God has the power to destroy the world, imprison men (Job 12:14), cover the Earth with floods (Job 12:15, in this we can infer God’s control over Leviathan and letting him break loose from his assigned boundaries on Earth), mislead men (Job 12:16, hence God has a negative effect on the Earth’s moral order), and destroy man’s fortunes (Job 12:17-25).

God’s overthrowing of the world’s moral order is a strong accusation from Job. True, it would disprove his friend’s contentions that God acts retributive, because if God actually ordains injustice God Himself would be responsible for wickedness itself. Job here almost accuses God of being the author of evil by cynically assuming that God is being arbitrarily sadistic. What we can be sure of is that there is nothing sadistic, or arbitrary, with how God acts.

Now, as Epicurus anticipated centuries after the writing of this book, if God’s omnipotence and omniscience are unquestionable, the existence of evil thereby makes His omni-benevolence uncertain. It is obvious this is the conclusion that Job painfully finds himself starting to believe, though as we will see in a bit, he’s not totally sold on it.

As a final note, let’s discuss a few of the latter verses which touch on an interesting idea of God misleading men. Job assumes here that He does not not lead men into all truth (John 16:13) as the Scripture teaches, but instead frustrates man’s wisdom. God “deprives the trusted ones of speech and takes away the discernment of the elders” (Job 12:20) which ultimately results in God withholding the truth from men and thrusting them into existential crises (Job 12:24, 25).

This is what Job means when he says that once wise men now “wander in a pathless waste” and that “they grope in darkness with no light.” They are thrown into chaos like Job, who has seen the whole moral fabric of existence torn to shreds before his eyes. The wise men grasp like Job looking for the god they thought they knew, only to stagger around like a drunk and find nothing.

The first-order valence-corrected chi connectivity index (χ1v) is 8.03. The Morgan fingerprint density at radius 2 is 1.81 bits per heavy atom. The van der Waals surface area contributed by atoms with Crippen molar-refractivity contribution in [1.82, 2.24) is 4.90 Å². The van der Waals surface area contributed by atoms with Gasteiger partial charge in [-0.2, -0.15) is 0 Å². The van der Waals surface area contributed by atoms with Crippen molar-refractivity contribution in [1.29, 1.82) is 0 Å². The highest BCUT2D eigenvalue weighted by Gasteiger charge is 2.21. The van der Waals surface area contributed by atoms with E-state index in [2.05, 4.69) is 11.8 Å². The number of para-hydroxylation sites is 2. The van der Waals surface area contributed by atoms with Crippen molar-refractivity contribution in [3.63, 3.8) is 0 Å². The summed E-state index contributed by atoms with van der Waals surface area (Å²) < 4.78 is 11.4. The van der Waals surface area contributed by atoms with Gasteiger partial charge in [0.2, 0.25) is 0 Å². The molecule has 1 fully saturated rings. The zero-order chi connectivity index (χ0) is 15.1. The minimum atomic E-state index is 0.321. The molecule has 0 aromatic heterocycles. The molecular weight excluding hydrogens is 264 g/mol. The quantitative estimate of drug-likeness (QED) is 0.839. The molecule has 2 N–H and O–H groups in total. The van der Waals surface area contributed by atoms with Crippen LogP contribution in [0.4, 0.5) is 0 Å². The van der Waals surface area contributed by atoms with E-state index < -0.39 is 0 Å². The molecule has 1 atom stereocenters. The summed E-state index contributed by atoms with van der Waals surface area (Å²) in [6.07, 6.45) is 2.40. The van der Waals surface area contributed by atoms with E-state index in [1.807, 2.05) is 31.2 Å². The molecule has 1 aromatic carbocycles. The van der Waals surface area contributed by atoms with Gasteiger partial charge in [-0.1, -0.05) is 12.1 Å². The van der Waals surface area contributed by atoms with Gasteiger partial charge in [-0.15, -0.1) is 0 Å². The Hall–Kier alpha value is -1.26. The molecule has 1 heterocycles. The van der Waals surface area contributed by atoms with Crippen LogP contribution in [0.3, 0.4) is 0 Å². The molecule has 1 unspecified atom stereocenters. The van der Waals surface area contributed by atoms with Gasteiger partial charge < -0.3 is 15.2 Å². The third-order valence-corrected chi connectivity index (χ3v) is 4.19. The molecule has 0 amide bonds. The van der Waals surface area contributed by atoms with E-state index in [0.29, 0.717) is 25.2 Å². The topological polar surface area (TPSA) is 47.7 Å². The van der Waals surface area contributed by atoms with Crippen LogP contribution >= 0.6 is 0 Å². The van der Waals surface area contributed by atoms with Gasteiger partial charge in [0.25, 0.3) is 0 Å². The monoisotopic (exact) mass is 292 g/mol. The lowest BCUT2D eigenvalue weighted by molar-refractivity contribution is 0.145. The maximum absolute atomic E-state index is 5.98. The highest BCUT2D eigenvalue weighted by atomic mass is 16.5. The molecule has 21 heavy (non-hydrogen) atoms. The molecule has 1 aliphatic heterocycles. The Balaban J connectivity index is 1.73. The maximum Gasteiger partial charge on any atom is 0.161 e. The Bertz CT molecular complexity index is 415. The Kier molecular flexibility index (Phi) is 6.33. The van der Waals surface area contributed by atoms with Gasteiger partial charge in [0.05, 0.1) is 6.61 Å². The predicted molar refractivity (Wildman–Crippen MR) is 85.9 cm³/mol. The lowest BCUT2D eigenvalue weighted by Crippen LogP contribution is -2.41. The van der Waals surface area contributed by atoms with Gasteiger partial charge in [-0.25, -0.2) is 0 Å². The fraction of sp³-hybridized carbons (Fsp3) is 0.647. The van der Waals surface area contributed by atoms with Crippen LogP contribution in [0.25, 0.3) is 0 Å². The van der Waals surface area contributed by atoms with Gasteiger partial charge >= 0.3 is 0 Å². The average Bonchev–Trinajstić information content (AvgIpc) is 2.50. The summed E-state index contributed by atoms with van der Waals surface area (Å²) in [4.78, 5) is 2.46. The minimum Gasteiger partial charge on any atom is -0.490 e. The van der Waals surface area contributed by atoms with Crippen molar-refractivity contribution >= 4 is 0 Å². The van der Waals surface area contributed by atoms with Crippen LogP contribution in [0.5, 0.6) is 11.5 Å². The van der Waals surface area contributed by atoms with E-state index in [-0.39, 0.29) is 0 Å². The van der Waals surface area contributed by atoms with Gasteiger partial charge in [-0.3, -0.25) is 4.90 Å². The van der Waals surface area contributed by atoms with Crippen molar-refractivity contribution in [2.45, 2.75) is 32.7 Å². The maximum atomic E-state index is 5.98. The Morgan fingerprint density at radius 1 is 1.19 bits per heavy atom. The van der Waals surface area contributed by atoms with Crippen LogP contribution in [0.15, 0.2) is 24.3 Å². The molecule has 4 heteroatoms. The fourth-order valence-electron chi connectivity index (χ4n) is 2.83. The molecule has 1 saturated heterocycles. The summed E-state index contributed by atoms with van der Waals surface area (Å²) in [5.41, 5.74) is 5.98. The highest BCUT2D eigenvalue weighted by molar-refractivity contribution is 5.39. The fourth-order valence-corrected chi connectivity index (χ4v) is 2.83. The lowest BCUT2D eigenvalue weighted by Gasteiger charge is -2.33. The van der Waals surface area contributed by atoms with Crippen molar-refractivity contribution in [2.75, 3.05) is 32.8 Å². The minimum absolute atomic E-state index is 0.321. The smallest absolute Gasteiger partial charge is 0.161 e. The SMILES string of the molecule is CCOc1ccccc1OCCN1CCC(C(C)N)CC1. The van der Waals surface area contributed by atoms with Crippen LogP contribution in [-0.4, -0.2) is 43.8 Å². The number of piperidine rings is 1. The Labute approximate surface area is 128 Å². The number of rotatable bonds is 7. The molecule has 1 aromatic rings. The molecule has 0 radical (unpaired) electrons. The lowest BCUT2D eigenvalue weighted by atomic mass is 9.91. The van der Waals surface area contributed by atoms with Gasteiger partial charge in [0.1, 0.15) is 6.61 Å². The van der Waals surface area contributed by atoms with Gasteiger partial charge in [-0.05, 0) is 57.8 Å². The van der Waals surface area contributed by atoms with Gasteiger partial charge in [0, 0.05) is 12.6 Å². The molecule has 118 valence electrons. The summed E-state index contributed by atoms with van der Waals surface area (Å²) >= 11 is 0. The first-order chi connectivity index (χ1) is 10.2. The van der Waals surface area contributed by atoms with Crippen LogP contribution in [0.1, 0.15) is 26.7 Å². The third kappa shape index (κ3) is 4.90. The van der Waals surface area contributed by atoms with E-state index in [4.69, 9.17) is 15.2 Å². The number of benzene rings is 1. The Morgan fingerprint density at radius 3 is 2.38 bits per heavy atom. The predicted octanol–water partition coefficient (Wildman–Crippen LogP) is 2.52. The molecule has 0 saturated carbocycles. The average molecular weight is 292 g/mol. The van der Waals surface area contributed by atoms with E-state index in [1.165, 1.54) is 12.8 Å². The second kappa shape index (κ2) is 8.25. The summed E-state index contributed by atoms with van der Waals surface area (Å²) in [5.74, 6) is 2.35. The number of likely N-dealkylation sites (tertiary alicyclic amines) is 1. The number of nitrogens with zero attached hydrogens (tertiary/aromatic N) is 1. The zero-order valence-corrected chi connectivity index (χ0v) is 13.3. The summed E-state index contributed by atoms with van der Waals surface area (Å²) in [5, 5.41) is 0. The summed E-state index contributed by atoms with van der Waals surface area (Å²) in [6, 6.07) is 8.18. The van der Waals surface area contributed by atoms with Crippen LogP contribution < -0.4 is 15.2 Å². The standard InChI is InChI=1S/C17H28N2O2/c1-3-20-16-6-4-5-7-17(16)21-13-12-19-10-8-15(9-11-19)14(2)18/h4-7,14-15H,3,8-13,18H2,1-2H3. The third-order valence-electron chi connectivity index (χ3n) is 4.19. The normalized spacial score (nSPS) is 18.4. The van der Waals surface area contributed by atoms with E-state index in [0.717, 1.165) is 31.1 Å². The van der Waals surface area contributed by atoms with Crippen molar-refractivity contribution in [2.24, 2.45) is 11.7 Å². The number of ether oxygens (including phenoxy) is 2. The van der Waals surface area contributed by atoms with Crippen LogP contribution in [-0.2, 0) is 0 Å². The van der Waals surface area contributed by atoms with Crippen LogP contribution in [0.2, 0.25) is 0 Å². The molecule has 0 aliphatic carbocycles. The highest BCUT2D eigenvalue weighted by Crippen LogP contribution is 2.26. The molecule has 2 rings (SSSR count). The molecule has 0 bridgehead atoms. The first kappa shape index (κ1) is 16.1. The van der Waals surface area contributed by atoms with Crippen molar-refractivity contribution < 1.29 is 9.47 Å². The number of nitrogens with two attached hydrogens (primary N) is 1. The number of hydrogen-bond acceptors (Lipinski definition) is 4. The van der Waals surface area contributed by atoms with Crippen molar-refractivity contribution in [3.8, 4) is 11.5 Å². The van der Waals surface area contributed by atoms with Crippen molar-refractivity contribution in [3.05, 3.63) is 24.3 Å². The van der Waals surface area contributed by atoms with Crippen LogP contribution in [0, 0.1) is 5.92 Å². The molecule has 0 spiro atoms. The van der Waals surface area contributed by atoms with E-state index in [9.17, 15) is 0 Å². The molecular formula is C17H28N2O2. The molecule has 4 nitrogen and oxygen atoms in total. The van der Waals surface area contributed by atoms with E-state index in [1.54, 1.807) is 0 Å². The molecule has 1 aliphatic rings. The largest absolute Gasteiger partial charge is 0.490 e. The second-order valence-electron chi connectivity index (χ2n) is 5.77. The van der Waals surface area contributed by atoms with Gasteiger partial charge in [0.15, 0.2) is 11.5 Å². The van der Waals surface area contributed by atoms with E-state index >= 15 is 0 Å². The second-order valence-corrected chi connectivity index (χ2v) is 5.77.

Job is not right in saying this. God is “the truth” (John 14:6) and apart from knowing Him one only sees the shadows of realities or outright lies. This is why God Himself is “the light of men” (John 1:4) and that in the New Jerusalem there is “no need of the sun or of the moon to shine on it, for the glory of God has illumined it, and …[t]he nations will walk by its light…[i]n the daytime (for there will be no night there) its gates will never be closed (Rev 21:23-25).

Job has true life in knowing the Lord by faith. In knowing God, there is true wisdom and knowledge of truth (as Job attests to in Job 28:28). But, Job’s suffering is causing him to have doubts and consider the opposite conclusion: that God prevents us from really knowing Him or the truth. It is understandable that Job feels this way because once he “called on God and He answered him” (Job 12:4), but now he inexplicably hears nothing. He once walked with God and felt that he knew Him. Now there are no more answers and we are watching the doubts unravel.